I Ate Cornbread in France

16 Jun

Dinner last night was great.  My host at the vegetarian Les Battees cooked up a hearty helping of lentil soup with a healthy serving of….cornbread, on the side. No, cornbread isn’t the latest trend in French cuisine.  It is however the latest curiosity of my host and native Englishman here at Les Battees.  With his professional history in food and science, he has an appetite for cultural exchange in the form of food.  A few weeks ago I made pancakes for him and his mum.  The week before it was blueberry muffins. This week it is cornbread.  I have to say he is taking the endeavor quite seriously.  He found a basic recipe online and used polenta as a substitute for cornmeal as it isn’t standard in France or in his cupboard.  Today he took a brief departure to the local bio store (bio is European for organic or whole foods) to purchase some cornmeal… for future cornbread making!

I find with my French immersion in the mostly English speaking Les Battees I am getting more and more English by the day.  Suddenly things seem a bit dodgy to me and I find myself saying I’m gong to the loo.  I don’t wince when I am asked if I’m standing in a queue and I don’t hesitate to say something is rubbish.  It is not a one way street, however, as yesterday my host’s mum asked him if he had taken out the trash can… a clearly American term.  I guess both ways, culture and language, it’s contagious…

We enjoyed a brief excursion today to a nearby village called Autun.  About 30 kilometers away, it was a quick car ride through the hills of Southern Burgundy in my host’s English car… ( that is, the driver on the right side of the vehicle while we drive, hopefully, also on the right hand side of the road… ).  It turns out that Autun dates back to Roman times with impressive architectural reminders throughout the town.  We visited the local Catholic cathedral, Cathédrale Saint-Lazare.  It is always inspiring to me to walk into a place of worship that is so old and that beautiful.  There was a class of children being given a tour while I was there, misbehaving and being given the evil eye by their teacher… a look that apparently is universal.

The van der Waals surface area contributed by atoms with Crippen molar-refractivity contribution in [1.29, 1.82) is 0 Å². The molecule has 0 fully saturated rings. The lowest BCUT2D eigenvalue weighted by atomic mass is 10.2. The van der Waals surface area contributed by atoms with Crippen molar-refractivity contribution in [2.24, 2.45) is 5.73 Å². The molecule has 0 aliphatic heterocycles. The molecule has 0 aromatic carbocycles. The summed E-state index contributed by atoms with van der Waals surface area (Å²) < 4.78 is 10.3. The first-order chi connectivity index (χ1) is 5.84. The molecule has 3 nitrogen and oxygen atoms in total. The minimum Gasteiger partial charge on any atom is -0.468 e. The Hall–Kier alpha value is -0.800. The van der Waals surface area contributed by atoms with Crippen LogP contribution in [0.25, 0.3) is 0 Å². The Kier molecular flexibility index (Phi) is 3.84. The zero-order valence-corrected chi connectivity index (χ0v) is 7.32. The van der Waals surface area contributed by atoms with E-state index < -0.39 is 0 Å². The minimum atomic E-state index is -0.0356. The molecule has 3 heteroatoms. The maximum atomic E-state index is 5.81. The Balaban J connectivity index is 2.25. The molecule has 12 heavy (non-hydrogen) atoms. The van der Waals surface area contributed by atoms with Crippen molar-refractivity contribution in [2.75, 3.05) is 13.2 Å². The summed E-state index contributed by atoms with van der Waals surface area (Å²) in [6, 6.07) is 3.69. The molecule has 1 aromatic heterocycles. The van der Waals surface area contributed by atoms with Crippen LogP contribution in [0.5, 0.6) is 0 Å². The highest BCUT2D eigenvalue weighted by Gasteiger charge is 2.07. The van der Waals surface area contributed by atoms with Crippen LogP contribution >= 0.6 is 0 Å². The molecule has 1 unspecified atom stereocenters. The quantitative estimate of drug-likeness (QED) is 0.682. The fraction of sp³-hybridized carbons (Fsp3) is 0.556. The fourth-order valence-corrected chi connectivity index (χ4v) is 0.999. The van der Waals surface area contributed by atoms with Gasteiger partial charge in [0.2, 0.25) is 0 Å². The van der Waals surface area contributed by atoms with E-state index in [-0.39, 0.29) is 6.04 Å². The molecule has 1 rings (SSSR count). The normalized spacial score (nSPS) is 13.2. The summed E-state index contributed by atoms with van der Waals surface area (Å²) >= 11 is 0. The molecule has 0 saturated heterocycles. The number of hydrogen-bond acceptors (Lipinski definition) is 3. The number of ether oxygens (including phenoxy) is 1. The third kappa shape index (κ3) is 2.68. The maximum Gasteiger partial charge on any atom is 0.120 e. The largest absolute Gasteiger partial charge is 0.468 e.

We spent a little time browsing local shops until noon when all French stores close down for a two hour lunch break.  Then we stopped for a coffee, enjoyed a little bit more of the fresh air and sunny day and made our way back towards Les Battees.  On the way we stopped at a local grocery store and made a few purchases from the International section.  It was interesting to see what food was available in the section… selections from Morocco, the Netherlands, English and Asian foods.  How was the good ol’ US of A represented?  There was a Tex-Mex section featuring a wide array of products by Old El Paso!

It’s great to be reminded that countries have different names in different languages.  Yes, it might be Germany to me, but in Germany they call it Deutschland and in France it is called Allemagne.  In the international section today, the Netherlands was listed in French of course, which is les Pays-Bas, which literally translates to low country.

Now I am safely and contentedly back at Les Battees.  It is late afternoon and the remainder of the day will likely consist of a little sheet ironing for the Chombre d’Hotes… one of my new favorite pastimes… really, it’s not that bad and kind of … relaxing. Later, there will be some vegetarian chilli eating for dinner.  Served, of course, with a piece or two of  “French” cornbread, prepared by an Englishman.  Delight!

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